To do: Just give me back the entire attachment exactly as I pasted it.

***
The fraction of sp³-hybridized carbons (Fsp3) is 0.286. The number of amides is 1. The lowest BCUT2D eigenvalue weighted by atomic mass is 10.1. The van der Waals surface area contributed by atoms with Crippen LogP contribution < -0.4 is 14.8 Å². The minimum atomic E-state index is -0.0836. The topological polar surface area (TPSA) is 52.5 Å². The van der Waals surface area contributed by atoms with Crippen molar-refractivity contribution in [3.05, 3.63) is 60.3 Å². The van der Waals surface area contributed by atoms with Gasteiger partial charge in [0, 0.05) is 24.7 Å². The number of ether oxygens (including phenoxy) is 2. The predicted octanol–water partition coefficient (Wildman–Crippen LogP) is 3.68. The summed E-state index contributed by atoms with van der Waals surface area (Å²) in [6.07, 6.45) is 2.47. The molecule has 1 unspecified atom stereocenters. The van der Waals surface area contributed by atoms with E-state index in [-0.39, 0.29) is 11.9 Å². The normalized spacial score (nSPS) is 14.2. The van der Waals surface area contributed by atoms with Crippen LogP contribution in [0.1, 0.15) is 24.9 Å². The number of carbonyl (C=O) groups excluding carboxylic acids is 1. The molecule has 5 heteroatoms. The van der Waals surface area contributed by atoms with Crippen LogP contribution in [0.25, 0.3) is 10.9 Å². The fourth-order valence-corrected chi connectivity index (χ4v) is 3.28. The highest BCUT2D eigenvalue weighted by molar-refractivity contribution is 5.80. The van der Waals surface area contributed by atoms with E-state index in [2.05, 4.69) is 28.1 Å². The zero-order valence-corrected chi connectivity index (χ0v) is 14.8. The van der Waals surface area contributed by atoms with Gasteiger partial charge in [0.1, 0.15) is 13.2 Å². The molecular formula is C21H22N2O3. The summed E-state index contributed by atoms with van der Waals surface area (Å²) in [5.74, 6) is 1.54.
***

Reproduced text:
The fraction of sp³-hybridized carbons (Fsp3) is 0.286. The number of amides is 1. The lowest BCUT2D eigenvalue weighted by atomic mass is 10.1. The van der Waals surface area contributed by atoms with Crippen LogP contribution < -0.4 is 14.8 Å². The minimum atomic E-state index is -0.0836. The topological polar surface area (TPSA) is 52.5 Å². The van der Waals surface area contributed by atoms with Crippen molar-refractivity contribution in [3.05, 3.63) is 60.3 Å². The van der Waals surface area contributed by atoms with Gasteiger partial charge in [0, 0.05) is 24.7 Å². The number of ether oxygens (including phenoxy) is 2. The predicted octanol–water partition coefficient (Wildman–Crippen LogP) is 3.68. The summed E-state index contributed by atoms with van der Waals surface area (Å²) in [6.07, 6.45) is 2.47. The molecule has 1 unspecified atom stereocenters. The van der Waals surface area contributed by atoms with E-state index in [-0.39, 0.29) is 11.9 Å². The normalized spacial score (nSPS) is 14.2. The van der Waals surface area contributed by atoms with Crippen LogP contribution in [0.1, 0.15) is 24.9 Å². The number of carbonyl (C=O) groups excluding carboxylic acids is 1. The molecule has 5 heteroatoms. The van der Waals surface area contributed by atoms with Crippen LogP contribution in [0.25, 0.3) is 10.9 Å². The fourth-order valence-corrected chi connectivity index (χ4v) is 3.28. The highest BCUT2D eigenvalue weighted by molar-refractivity contribution is 5.80. The van der Waals surface area contributed by atoms with E-state index in [2.05, 4.69) is 28.1 Å². The zero-order valence-corrected chi connectivity index (χ0v) is 14.8. The van der Waals surface area contributed by atoms with Gasteiger partial charge in [0.1, 0.15) is 13.2 Å². The molecular formula is C21H22N2O3. The summed E-state index contributed by atoms with van der Waals surface area (Å²) in [5.74, 6) is 1.54.